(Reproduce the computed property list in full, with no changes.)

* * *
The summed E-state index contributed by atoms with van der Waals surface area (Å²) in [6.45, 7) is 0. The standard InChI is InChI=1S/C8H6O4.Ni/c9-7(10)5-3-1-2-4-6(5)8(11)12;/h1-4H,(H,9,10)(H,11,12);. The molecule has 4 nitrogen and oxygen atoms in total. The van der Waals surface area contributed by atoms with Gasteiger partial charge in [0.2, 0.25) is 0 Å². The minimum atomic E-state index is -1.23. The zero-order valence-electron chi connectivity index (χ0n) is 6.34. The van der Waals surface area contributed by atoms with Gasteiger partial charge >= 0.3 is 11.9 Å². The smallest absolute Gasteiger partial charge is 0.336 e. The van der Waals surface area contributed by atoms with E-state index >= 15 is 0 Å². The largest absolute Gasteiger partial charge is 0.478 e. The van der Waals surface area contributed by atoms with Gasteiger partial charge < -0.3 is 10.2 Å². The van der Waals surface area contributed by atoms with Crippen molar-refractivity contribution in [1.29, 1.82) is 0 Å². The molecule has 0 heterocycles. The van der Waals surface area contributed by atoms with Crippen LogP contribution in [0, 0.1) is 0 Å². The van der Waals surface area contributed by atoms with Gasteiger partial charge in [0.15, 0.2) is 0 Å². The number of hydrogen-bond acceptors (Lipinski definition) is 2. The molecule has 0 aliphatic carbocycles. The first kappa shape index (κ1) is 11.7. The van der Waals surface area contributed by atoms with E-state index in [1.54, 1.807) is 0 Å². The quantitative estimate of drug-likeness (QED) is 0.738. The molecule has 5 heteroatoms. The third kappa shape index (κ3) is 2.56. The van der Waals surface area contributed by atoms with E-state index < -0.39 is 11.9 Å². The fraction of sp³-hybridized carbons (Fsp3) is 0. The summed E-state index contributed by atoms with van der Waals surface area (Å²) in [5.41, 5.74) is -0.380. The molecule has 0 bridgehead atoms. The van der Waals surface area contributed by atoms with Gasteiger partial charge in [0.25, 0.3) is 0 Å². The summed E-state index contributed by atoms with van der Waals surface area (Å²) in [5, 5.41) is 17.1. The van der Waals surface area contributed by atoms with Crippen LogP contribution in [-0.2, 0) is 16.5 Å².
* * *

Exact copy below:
The summed E-state index contributed by atoms with van der Waals surface area (Å²) in [6.45, 7) is 0. The standard InChI is InChI=1S/C8H6O4.Ni/c9-7(10)5-3-1-2-4-6(5)8(11)12;/h1-4H,(H,9,10)(H,11,12);. The molecule has 4 nitrogen and oxygen atoms in total. The van der Waals surface area contributed by atoms with Gasteiger partial charge in [0.2, 0.25) is 0 Å². The minimum atomic E-state index is -1.23. The zero-order valence-electron chi connectivity index (χ0n) is 6.34. The van der Waals surface area contributed by atoms with Gasteiger partial charge >= 0.3 is 11.9 Å². The smallest absolute Gasteiger partial charge is 0.336 e. The van der Waals surface area contributed by atoms with E-state index >= 15 is 0 Å². The largest absolute Gasteiger partial charge is 0.478 e. The van der Waals surface area contributed by atoms with Gasteiger partial charge < -0.3 is 10.2 Å². The van der Waals surface area contributed by atoms with Crippen molar-refractivity contribution in [1.29, 1.82) is 0 Å². The molecule has 0 heterocycles. The van der Waals surface area contributed by atoms with Crippen LogP contribution in [0, 0.1) is 0 Å². The van der Waals surface area contributed by atoms with Gasteiger partial charge in [0.15, 0.2) is 0 Å². The number of hydrogen-bond acceptors (Lipinski definition) is 2. The molecule has 0 aliphatic carbocycles. The first kappa shape index (κ1) is 11.7. The van der Waals surface area contributed by atoms with E-state index in [1.54, 1.807) is 0 Å². The quantitative estimate of drug-likeness (QED) is 0.738. The molecule has 5 heteroatoms. The third kappa shape index (κ3) is 2.56. The van der Waals surface area contributed by atoms with E-state index < -0.39 is 11.9 Å². The fraction of sp³-hybridized carbons (Fsp3) is 0. The summed E-state index contributed by atoms with van der Waals surface area (Å²) in [5.41, 5.74) is -0.380. The molecule has 0 bridgehead atoms. The van der Waals surface area contributed by atoms with Gasteiger partial charge in [0.25, 0.3) is 0 Å². The summed E-state index contributed by atoms with van der Waals surface area (Å²) in [5, 5.41) is 17.1. The van der Waals surface area contributed by atoms with Crippen LogP contribution in [-0.2, 0) is 16.5 Å².